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On left: step 1: fold short end to marks to get the spine fold. On right, step 2, the spine piece is glued into the spine fold.

3. Glue one side of the first piece of cover stock (4¼” by 5½”). It is to be attached to the endsheet on one side of the textblock, 1/16 from the spine edge. Start laying the cover stock down from the spine edge toward the foreedge, smoothing with your fingers and bone folder as you go. Repeat with the other piece of cover stock and other side of the textblock. Put the textblock under a weight and let it dry. 4. Using a pencil and straight-edge, draw a line on the cover stock parallel to and about ¼” from the spine edge. Do this on both front and back sides. This ¼” by 5½” area will not be glued, allowing the cover to pop away from the spine as the book opens. 5. Put a piece of scrap paper between the back cover stock and endsheet. Masking the ¼” by 5½” area at the spine edge, apply a thin layer of glue to the back cover stock. Remove the scrap paper.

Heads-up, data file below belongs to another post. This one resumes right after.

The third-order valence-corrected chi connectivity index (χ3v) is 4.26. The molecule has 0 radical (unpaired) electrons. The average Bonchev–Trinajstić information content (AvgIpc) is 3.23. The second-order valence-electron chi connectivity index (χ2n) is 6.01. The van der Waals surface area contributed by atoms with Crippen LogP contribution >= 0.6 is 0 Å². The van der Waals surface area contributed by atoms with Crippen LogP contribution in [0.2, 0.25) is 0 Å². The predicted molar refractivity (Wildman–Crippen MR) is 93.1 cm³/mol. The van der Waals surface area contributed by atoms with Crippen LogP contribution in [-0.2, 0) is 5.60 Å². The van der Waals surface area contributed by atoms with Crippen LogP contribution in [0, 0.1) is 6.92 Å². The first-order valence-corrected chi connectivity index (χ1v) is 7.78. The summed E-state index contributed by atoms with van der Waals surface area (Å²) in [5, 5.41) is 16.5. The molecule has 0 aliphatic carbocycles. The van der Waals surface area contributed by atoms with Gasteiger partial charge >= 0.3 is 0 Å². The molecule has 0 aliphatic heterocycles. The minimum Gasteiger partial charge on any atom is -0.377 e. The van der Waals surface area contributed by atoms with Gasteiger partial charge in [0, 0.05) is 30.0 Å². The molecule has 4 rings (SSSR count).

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6. Lay the 8-7/8 by 5½” cover on your work surface, colored/decorated side face down. Place the glued-up side of the textblock onto the cover, aligned with and to the right of the spine piece. Press on the textblock gently with your palm to set the cover in place. Immediately repeat with the front other cover, pulling snug and square against the textblock. (Don’t forget: put a piece of paper between the cover stock and endsheet before applying glue; and don’t put any glue in the ¼” by 5½” area at the spine edge.)